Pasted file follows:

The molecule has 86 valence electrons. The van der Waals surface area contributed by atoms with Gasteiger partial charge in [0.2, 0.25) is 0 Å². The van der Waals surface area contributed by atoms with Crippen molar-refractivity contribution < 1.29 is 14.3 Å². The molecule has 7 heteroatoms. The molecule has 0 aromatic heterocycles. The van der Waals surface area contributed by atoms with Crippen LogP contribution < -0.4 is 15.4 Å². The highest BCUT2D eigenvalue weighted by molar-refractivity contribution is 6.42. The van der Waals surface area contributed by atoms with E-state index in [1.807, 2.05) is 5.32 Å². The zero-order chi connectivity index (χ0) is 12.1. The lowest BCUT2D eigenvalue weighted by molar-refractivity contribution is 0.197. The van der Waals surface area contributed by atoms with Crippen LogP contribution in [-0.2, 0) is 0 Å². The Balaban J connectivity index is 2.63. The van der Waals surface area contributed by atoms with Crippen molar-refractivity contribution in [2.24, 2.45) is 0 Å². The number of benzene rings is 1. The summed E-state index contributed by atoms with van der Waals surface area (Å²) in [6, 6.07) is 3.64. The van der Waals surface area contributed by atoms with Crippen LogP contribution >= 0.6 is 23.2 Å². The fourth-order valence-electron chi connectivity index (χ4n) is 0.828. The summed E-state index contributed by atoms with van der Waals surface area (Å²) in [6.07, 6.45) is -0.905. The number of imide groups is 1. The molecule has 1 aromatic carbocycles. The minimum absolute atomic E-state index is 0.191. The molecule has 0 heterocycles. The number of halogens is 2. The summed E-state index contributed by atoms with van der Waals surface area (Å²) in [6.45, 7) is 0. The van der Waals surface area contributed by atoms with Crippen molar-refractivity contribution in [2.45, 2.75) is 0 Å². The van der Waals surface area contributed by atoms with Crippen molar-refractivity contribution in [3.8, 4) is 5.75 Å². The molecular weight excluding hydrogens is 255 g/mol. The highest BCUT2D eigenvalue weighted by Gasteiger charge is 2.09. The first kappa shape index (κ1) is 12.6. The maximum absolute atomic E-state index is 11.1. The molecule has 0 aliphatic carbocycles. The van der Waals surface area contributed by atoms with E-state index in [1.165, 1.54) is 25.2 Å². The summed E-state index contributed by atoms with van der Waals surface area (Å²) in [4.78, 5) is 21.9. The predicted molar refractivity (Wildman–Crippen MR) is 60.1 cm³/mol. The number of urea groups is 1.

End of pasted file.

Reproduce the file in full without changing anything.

The molecule has 86 valence electrons. The van der Waals surface area contributed by atoms with Gasteiger partial charge in [0.2, 0.25) is 0 Å². The van der Waals surface area contributed by atoms with Crippen molar-refractivity contribution < 1.29 is 14.3 Å². The molecule has 7 heteroatoms. The molecule has 0 aromatic heterocycles. The van der Waals surface area contributed by atoms with Crippen LogP contribution < -0.4 is 15.4 Å². The highest BCUT2D eigenvalue weighted by molar-refractivity contribution is 6.42. The van der Waals surface area contributed by atoms with E-state index in [1.807, 2.05) is 5.32 Å². The zero-order chi connectivity index (χ0) is 12.1. The lowest BCUT2D eigenvalue weighted by molar-refractivity contribution is 0.197. The van der Waals surface area contributed by atoms with Crippen LogP contribution in [-0.2, 0) is 0 Å². The Balaban J connectivity index is 2.63. The van der Waals surface area contributed by atoms with Crippen molar-refractivity contribution in [2.24, 2.45) is 0 Å². The number of benzene rings is 1. The summed E-state index contributed by atoms with van der Waals surface area (Å²) in [6, 6.07) is 3.64. The van der Waals surface area contributed by atoms with Crippen LogP contribution >= 0.6 is 23.2 Å². The fourth-order valence-electron chi connectivity index (χ4n) is 0.828. The summed E-state index contributed by atoms with van der Waals surface area (Å²) in [6.07, 6.45) is -0.905. The number of imide groups is 1. The molecule has 1 aromatic carbocycles. The minimum absolute atomic E-state index is 0.191. The molecule has 0 heterocycles. The number of halogens is 2. The summed E-state index contributed by atoms with van der Waals surface area (Å²) in [6.45, 7) is 0. The van der Waals surface area contributed by atoms with Crippen molar-refractivity contribution in [2.45, 2.75) is 0 Å². The van der Waals surface area contributed by atoms with Crippen molar-refractivity contribution in [3.8, 4) is 5.75 Å². The molecular weight excluding hydrogens is 255 g/mol. The highest BCUT2D eigenvalue weighted by Gasteiger charge is 2.09. The first kappa shape index (κ1) is 12.6. The maximum absolute atomic E-state index is 11.1. The molecule has 0 aliphatic carbocycles. The van der Waals surface area contributed by atoms with E-state index in [1.165, 1.54) is 25.2 Å². The summed E-state index contributed by atoms with van der Waals surface area (Å²) in [4.78, 5) is 21.9. The predicted molar refractivity (Wildman–Crippen MR) is 60.1 cm³/mol. The number of urea groups is 1.